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Georgia O'Keeffe masterpiece set for Tate exhibition

Jimson Weed No 1 and Georgia O'Keeffe Image copyright Crystal Bridges Museum/Georgia O'Keeffe Museum
Image caption O'Keeffe (right) became fond of the Jimson Weed plant that grew abundantly in New Mexico

A Georgia O'Keeffe work, considered the most expensive painting by a woman, will be the centrepiece of a Tate exhibition celebrating the US artist.

O'Keeffe's Jimson Weed, White Flower No. 1 has been loaned to Tate Modern by a US gallery.

The painting broke records when it sold in 2014 at Sotheby's in New York for $44.4m (£28.8m).

The white flower painting is said by the Tate to show "all the expected characteristics" of O'Keeffe's work.

O'Keeffe, who died in 1986 at the age of 98, has become one of the most famous female artists through her trademark nature painting, particularly those of flowers.

The Jimson weed bloom is native to New Mexico, where O'Keeffe had a home.

She grew fond of the plant and allowed it to grow unchecked in her garden.

The Wisconsin native went on to make it the subject of multiple works, each showing it in a different way.

Tate Modern said the work was a "particularly striking example" because of its "frontal perspective... and symmetry".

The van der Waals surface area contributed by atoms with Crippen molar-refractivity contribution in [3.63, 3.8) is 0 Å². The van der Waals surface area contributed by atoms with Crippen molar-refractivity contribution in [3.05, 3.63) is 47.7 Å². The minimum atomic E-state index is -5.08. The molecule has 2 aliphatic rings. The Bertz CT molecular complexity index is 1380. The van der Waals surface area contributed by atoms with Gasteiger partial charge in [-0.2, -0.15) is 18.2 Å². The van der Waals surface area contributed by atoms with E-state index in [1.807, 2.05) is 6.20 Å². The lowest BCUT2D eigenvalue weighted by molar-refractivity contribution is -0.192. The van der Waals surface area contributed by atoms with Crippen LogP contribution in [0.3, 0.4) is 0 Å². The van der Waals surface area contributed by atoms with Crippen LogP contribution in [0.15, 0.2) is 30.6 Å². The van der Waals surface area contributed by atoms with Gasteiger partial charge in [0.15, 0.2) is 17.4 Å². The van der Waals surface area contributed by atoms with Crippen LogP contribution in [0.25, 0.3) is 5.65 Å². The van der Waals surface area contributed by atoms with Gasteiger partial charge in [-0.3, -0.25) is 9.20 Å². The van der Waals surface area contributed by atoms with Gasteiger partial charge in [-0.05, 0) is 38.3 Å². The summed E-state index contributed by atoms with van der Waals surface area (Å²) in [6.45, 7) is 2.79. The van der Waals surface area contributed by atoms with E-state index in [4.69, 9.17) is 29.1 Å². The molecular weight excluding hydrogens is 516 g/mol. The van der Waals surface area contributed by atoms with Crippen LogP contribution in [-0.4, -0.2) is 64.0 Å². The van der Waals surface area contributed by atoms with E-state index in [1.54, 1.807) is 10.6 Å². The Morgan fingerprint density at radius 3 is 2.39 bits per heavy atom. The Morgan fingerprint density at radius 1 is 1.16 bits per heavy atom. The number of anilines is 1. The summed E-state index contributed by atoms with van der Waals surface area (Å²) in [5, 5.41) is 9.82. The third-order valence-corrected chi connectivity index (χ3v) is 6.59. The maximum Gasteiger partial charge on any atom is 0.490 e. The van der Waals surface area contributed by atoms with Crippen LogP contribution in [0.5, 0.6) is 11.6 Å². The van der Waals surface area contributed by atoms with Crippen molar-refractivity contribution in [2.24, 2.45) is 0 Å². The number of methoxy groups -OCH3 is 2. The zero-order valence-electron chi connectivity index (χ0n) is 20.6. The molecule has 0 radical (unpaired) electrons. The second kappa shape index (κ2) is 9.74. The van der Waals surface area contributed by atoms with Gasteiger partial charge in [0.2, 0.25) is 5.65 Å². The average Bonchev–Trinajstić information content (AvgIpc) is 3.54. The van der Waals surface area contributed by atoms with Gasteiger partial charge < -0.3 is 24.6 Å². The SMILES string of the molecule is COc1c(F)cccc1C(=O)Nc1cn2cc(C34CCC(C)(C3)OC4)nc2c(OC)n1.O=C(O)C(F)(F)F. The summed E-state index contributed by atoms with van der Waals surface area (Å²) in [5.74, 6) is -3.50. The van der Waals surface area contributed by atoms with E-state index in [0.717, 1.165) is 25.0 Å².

The work is normally housed in the Crystal Bridges Museum of American Art in Arkansas.

Image copyright Georgia O'Keeffe Museum
Image caption The exhibition will feature more than a hundred of O'Keeffe's works

"We are delighted to be showing this iconic work by O'Keeffe for the first time in the UK for over 20 years," said Achim Borchardt-Hume, the Tate's director of exhibitions.

"What better moment to celebrate her influential career than 100 years after her debut."

The 1932 painting was bought by Walmart heiress Alice Walton in 2014, who put it on display at the Crystal Bridges Museum, which she founded.

The previous record sale price for a work by a female artist was held by Joan Mitchell's Untitled, which sold for £7.5m in New York, also in 2014.

More than 100 examples of O'Keeffe's work, spanning a period from 1915 until the 1960s, will be displayed in 13 rooms at Tate Modern from July to October.

It will be the first major exhibition to open following the unveiling of its £260m revamp in June.

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